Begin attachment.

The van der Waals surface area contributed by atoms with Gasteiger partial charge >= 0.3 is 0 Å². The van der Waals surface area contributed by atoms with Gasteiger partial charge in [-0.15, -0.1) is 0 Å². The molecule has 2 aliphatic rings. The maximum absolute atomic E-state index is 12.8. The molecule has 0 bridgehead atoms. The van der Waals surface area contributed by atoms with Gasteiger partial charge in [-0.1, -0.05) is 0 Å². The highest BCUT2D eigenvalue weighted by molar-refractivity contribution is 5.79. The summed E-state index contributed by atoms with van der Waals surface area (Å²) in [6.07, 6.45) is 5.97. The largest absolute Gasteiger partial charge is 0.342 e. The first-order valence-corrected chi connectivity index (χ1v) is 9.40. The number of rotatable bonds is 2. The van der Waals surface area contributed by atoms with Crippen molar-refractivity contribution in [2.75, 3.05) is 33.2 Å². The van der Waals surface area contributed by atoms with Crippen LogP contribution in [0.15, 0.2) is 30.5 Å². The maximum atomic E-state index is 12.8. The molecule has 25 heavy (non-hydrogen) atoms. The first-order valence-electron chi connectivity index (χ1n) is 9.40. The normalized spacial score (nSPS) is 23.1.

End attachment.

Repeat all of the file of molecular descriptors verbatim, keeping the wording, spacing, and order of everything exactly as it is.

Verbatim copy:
The van der Waals surface area contributed by atoms with Gasteiger partial charge >= 0.3 is 0 Å². The van der Waals surface area contributed by atoms with Gasteiger partial charge in [-0.15, -0.1) is 0 Å². The molecule has 2 aliphatic rings. The maximum absolute atomic E-state index is 12.8. The molecule has 0 bridgehead atoms. The van der Waals surface area contributed by atoms with Gasteiger partial charge in [-0.1, -0.05) is 0 Å². The highest BCUT2D eigenvalue weighted by molar-refractivity contribution is 5.79. The summed E-state index contributed by atoms with van der Waals surface area (Å²) in [6.07, 6.45) is 5.97. The largest absolute Gasteiger partial charge is 0.342 e. The first-order valence-corrected chi connectivity index (χ1v) is 9.40. The number of rotatable bonds is 2. The van der Waals surface area contributed by atoms with Crippen molar-refractivity contribution in [2.75, 3.05) is 33.2 Å². The van der Waals surface area contributed by atoms with Crippen LogP contribution in [0.15, 0.2) is 30.5 Å². The maximum atomic E-state index is 12.8. The molecule has 25 heavy (non-hydrogen) atoms. The first-order valence-electron chi connectivity index (χ1n) is 9.40. The normalized spacial score (nSPS) is 23.1.